For the bulk of your content you need to be carefully crafting ahead of schedule, ready to be published later on in the week or month. Content that is created on the spot can often be rushed, ill-considered, and unlikely to have as much impact as a pre-crafted post could have.
That's why it's important to look back & see what's working best for you, based on what you've already posted.
Social media analytics tools can tell you how much your engagement levels have increased across all social channels, the best times for posting, your audience growth, your best-performing content and more. How ContentCal presents analytics
Just because you’re representing a brand doesn’t mean that you can’t show your human side. People don’t like it when you hide behind your brand. They want to see faces, know who they’re talking to, and get a feel for the personalities behind your company.
It’s so much easier for people to connect to other people than for someone to connect to a faceless business. Making your brand a little more human will make you appear more trustworthy and approachable, and increase customer loyalty when building a social business.
- Sign off your social media replies with your name. “Thanks for getting in touch Joshua, we’ll keep you updated - Meg”
- Use ‘I’ instead of ‘we’
- Post pictures of the team in the office doing fun activities to show off the company culture
- Create Instagram stories about specific members of your team
- Utilise the LinkedIn account of your CEO as opposed to the company page
Did you know that people are 30% more likely to recommend a brand if they receive a response to a query on social media? Great customer service can go such a long way to building a closer relationship with potential and existing customers. Put in the effort and you’ll see growth both online and offline.
- Monitor your social media platforms closely - aim to respond to all queries within 30 minutes or less
- Form a rapport - aka - don’t talk like a robot (unless that’s actually your brand’s tone of voice)
- Respond quickly, even if it’s just to say that you’ve acknowledged their message and will find them the answer
There should be no limit to how far you research your audience. You should be able to answer every question under the sun when it comes to your followers.
What content do they like? What’s their sense of humor? Are they looking for informative content? Which types of content do they enjoy; videos, gifs, polls, etc.? Who else does your audience follow and why?
- Don’t just check on your analytics but really make an effort to understand them; find the patterns to get the most out of analytics make sure you pick a social media management platform that has a good analytics function.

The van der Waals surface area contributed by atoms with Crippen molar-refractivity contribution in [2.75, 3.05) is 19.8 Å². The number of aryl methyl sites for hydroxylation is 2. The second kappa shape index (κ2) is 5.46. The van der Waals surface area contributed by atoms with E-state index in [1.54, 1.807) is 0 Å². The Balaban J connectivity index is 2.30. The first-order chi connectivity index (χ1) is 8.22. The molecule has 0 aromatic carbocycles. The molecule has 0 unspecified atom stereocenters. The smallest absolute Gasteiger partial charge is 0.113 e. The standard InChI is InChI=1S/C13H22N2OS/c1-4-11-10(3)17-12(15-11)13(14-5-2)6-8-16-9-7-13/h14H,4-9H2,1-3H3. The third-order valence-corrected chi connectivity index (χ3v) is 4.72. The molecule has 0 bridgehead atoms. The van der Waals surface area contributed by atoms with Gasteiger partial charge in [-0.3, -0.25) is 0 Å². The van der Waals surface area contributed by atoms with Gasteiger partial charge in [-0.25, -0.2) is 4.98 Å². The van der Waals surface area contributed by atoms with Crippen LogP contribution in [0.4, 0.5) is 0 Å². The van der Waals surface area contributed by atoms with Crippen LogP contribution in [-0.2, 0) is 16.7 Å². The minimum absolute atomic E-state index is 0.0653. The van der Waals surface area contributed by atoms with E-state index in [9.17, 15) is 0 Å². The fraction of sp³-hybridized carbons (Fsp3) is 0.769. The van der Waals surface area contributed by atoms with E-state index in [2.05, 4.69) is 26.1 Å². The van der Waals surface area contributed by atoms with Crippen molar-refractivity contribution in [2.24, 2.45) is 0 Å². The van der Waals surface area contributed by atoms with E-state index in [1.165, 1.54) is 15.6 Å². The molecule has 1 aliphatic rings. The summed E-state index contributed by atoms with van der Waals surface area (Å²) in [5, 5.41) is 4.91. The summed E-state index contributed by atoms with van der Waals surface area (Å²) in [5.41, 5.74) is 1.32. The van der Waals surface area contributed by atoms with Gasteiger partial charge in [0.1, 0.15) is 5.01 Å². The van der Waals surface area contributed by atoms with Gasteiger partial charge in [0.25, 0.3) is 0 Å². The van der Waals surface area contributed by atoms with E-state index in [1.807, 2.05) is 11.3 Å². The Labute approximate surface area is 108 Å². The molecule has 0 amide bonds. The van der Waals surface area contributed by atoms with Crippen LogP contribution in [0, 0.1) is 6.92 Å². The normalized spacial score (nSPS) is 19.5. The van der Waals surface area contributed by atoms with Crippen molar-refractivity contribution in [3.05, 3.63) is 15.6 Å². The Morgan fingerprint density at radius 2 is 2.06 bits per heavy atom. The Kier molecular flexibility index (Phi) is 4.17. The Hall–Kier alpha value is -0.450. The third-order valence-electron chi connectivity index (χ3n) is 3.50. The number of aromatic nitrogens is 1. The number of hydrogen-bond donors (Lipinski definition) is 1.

- Don’t just test how people react to your brand, but see how they react to other brands too - what kind of content do they regularly retweet? You can use social media monitoring to help with this too.
When you’re trying to run a business, your priority will always be your customers; finding new ones, and maintaining existing ones.
But when you’re oh so busy sending the people you chat to online over to your website, remember that it’s also beneficial to flip this and direct website visitors to your social media accounts.
You might have a potential customer who is ‘umming’ and ‘ahhing’ a little as they browse your website. If they head to your Twitter page and have a scroll, they’ll get a much deeper understanding of what your brand is all about.
They can also get in touch with you easily through social media (a space where most people feel pretty comfortable doing so) and if they do give you a follow they’ll be more likely to be loyal to your brand in the future.
- Add social media icons to your website
- Encourage people to chat with you over social media at any opportunity (at the end of a blog for example)
- Have your most recent Tweets appear on your website
- Send people to your other social media accounts from social media accounts (e.g. plug your Instagram page on Twitter)
Tesco had the right idea when they said ‘every little helps’. Every minuscule detail about how you handle your social media presence could contribute to whether somebody decides to follow you, purchase from your company, or unfollow you.
- Check on your channels regularly - have a read through your pages and make sure there are no typos, that all content is displaying correctly, and that all the links work
- Make an effort - if somebody leaves a comment; reply. If somebody shares your post; thank them
- Set up Twitter lists to make sure you're regularly engaging with key accounts